Every Sunday in some of our churches, in a ritual that enacts how the peace of Christ is to be shared and not hugged to ourselves, we turn to those in the pews around us to extend our hands and pass the “peace of Christ.”
But as the articles in this issue of STILLPOINT illustrate so well, making peace is complex, not some sort of holy sedative. It’s something we must actively make as “ministers of reconciliation,” to quote 2 Corinthians 5. And we are only able to pursue this calling because of our ultimate reconciliation with God through Jesus Christ.
As you read about how our faculty, staff, students and alumni are embracing this calling, I think you will be inspired and challenged by just how nuanced and complex being peacemakers can be.
There is nothing dreamy or sentimental about this ministry of reconciliation. Dana ’93 and Brandi (Anderson) ’92 Bates have spent the last 10 years in Romania working to reverse a corrupt culture bankrupted by communism. Seeking to restore fundamentally Christian values, their work has grown into the largest youth service organization in Romania and is becoming a model for Eastern bloc countries.
Though their movement is transforming thousands of young lives, their work has been far from easy. The Bateses themselves have been victims of the very corruption they are trying to reverse. Still they stay, willing to serve as ministers of both peace and justice in what is a persistently challenging context.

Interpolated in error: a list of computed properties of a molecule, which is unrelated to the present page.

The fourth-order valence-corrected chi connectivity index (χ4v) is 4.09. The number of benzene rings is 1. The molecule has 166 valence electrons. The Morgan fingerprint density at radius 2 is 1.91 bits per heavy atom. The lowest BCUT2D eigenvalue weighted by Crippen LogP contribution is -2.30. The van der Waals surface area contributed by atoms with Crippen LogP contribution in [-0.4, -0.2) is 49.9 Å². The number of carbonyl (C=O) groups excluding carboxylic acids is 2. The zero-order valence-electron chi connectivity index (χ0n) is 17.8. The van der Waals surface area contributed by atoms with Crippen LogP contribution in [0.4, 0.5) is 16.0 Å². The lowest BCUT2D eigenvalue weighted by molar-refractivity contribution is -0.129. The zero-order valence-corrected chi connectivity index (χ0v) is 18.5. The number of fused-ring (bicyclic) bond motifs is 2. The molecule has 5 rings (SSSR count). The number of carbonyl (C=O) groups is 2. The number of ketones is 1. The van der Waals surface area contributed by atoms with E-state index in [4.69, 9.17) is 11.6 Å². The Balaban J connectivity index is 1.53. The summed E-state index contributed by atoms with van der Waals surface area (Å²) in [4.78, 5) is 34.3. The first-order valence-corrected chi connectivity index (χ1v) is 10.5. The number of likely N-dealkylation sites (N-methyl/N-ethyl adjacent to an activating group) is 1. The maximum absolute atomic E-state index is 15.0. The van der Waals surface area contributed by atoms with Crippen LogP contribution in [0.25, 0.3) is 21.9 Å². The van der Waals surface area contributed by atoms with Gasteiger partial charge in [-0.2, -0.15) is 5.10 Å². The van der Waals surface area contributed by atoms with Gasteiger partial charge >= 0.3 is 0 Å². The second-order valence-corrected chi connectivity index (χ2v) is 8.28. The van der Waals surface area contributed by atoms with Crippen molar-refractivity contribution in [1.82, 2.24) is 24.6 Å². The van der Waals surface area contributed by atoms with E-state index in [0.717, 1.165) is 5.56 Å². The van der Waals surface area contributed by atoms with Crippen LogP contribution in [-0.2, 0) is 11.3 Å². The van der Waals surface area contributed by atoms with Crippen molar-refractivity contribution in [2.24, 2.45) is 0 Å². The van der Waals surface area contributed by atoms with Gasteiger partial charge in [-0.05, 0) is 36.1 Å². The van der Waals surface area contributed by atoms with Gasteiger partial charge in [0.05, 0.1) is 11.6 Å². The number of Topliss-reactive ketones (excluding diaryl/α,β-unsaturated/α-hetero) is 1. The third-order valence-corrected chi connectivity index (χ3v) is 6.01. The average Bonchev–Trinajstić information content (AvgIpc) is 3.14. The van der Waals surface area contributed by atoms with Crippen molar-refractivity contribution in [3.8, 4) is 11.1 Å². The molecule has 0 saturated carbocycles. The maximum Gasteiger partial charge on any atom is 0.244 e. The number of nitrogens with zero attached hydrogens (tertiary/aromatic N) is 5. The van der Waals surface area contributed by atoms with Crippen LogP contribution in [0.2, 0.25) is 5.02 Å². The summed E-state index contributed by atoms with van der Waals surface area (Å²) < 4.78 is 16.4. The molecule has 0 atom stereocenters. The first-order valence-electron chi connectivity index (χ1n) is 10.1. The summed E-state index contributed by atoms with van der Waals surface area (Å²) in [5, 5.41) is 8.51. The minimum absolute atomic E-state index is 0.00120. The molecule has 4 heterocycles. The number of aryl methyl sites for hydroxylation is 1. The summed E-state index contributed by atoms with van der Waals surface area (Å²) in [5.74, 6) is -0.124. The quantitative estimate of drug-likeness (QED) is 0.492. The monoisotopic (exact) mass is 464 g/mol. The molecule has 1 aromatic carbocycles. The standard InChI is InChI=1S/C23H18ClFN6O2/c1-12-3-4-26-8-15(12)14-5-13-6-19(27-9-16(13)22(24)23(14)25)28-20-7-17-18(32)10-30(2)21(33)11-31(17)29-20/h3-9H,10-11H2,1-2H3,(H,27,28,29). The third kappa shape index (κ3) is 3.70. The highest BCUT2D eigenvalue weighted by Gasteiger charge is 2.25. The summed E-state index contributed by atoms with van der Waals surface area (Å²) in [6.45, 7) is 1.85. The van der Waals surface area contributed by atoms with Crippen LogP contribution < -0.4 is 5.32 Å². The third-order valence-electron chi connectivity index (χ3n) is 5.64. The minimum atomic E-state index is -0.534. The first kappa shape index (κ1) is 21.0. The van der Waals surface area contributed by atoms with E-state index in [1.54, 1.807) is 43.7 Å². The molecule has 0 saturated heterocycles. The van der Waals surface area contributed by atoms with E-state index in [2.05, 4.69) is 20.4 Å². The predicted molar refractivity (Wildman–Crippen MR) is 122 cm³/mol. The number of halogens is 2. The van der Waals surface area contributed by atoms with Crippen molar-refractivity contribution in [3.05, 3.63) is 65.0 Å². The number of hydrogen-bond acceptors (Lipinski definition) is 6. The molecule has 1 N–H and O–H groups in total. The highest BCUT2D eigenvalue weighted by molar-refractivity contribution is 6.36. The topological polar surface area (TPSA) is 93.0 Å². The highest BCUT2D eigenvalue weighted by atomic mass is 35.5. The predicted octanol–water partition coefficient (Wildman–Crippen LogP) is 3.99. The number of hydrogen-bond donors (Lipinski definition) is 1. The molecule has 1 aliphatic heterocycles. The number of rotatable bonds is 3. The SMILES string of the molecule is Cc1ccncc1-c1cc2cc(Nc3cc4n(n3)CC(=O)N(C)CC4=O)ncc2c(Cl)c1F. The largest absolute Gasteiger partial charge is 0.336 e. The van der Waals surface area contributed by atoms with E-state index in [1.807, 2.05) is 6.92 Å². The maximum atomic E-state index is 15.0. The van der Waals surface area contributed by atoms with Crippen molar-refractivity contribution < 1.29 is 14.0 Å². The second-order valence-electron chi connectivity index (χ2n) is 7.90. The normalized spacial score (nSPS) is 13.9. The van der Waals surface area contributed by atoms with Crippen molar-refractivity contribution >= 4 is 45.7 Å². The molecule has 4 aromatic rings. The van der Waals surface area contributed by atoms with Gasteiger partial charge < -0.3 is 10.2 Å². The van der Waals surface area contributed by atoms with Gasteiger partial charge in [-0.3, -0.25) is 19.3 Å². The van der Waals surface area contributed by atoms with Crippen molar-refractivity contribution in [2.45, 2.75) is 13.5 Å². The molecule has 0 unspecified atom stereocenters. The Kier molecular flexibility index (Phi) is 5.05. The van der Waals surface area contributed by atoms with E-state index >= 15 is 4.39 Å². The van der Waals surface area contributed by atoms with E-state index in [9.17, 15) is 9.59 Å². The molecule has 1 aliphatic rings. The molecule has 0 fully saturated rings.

The multifaceted language of peace is also illustrated by the work of Jeremy ’97, mediator and peace trainer, and Amy (Ludeker) ’96 Simons, nurse practitioner, serving in Mindanao. Jeremy says, “As an ex-Marine turned pacifist, investment banker turned justice advocate, peace efforts have taken me back to the Philippines, where I grew up as a missionary kid, to live out new aspects of witness and proclamation.”
There is nothing dreamy about building peace, nothing softheaded. Take, for example, the hard work of Judith Oleson, associate professor of social work, and Daniel Johnson, associate professor of sociology, whose visionary faculty committee has laid a solid foundation for teaching peace through Gordon’s new Initiative for the Study and Practice of Peace, and a minor in peace and conflict transformation.
So the next time I get a puzzled or patronizing look when I say I’m the president of a Christian liberal arts college, I might just hand over a copy of this issue of STILLPOINT. It makes a great case for the vision of our alumni, staff and faculty and the sheer breadth of their sense of mission. Their voices ring out on some of the most compelling issues of our day.
R. Judson Carlberg, Ph. D.